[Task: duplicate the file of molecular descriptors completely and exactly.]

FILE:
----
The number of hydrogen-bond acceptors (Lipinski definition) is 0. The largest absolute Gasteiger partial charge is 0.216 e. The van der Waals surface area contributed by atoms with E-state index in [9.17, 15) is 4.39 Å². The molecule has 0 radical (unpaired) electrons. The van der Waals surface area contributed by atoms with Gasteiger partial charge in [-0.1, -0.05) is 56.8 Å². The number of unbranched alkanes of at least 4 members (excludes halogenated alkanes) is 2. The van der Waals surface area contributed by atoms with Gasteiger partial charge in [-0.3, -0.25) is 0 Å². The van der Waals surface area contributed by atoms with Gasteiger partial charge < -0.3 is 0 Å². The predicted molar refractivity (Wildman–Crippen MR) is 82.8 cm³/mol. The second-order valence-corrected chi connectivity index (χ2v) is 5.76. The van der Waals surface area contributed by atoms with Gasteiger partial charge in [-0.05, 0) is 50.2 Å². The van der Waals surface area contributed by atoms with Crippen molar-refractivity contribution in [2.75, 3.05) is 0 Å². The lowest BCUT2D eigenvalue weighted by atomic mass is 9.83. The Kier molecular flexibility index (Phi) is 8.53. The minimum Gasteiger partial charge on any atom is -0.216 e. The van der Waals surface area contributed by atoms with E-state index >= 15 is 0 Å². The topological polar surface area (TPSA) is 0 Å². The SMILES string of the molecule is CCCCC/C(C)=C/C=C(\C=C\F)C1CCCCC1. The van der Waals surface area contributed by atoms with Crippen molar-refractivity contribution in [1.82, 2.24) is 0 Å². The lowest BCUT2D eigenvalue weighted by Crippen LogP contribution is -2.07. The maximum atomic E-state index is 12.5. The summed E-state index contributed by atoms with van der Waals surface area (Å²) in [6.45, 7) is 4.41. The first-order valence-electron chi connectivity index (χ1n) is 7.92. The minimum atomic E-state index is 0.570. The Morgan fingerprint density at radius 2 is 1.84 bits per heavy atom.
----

The number of hydrogen-bond acceptors (Lipinski definition) is 0. The largest absolute Gasteiger partial charge is 0.216 e. The van der Waals surface area contributed by atoms with E-state index in [9.17, 15) is 4.39 Å². The molecule has 0 radical (unpaired) electrons. The van der Waals surface area contributed by atoms with Gasteiger partial charge in [-0.1, -0.05) is 56.8 Å². The number of unbranched alkanes of at least 4 members (excludes halogenated alkanes) is 2. The van der Waals surface area contributed by atoms with Gasteiger partial charge in [-0.3, -0.25) is 0 Å². The van der Waals surface area contributed by atoms with Gasteiger partial charge < -0.3 is 0 Å². The predicted molar refractivity (Wildman–Crippen MR) is 82.8 cm³/mol. The second-order valence-corrected chi connectivity index (χ2v) is 5.76. The van der Waals surface area contributed by atoms with Gasteiger partial charge in [-0.05, 0) is 50.2 Å². The van der Waals surface area contributed by atoms with Crippen molar-refractivity contribution in [2.75, 3.05) is 0 Å². The lowest BCUT2D eigenvalue weighted by atomic mass is 9.83. The Kier molecular flexibility index (Phi) is 8.53. The minimum Gasteiger partial charge on any atom is -0.216 e. The van der Waals surface area contributed by atoms with E-state index >= 15 is 0 Å². The topological polar surface area (TPSA) is 0 Å². The SMILES string of the molecule is CCCCC/C(C)=C/C=C(\C=C\F)C1CCCCC1. The van der Waals surface area contributed by atoms with Crippen molar-refractivity contribution in [1.82, 2.24) is 0 Å². The lowest BCUT2D eigenvalue weighted by Crippen LogP contribution is -2.07. The maximum atomic E-state index is 12.5. The summed E-state index contributed by atoms with van der Waals surface area (Å²) in [6.45, 7) is 4.41. The first-order valence-electron chi connectivity index (χ1n) is 7.92. The minimum atomic E-state index is 0.570. The Morgan fingerprint density at radius 2 is 1.84 bits per heavy atom.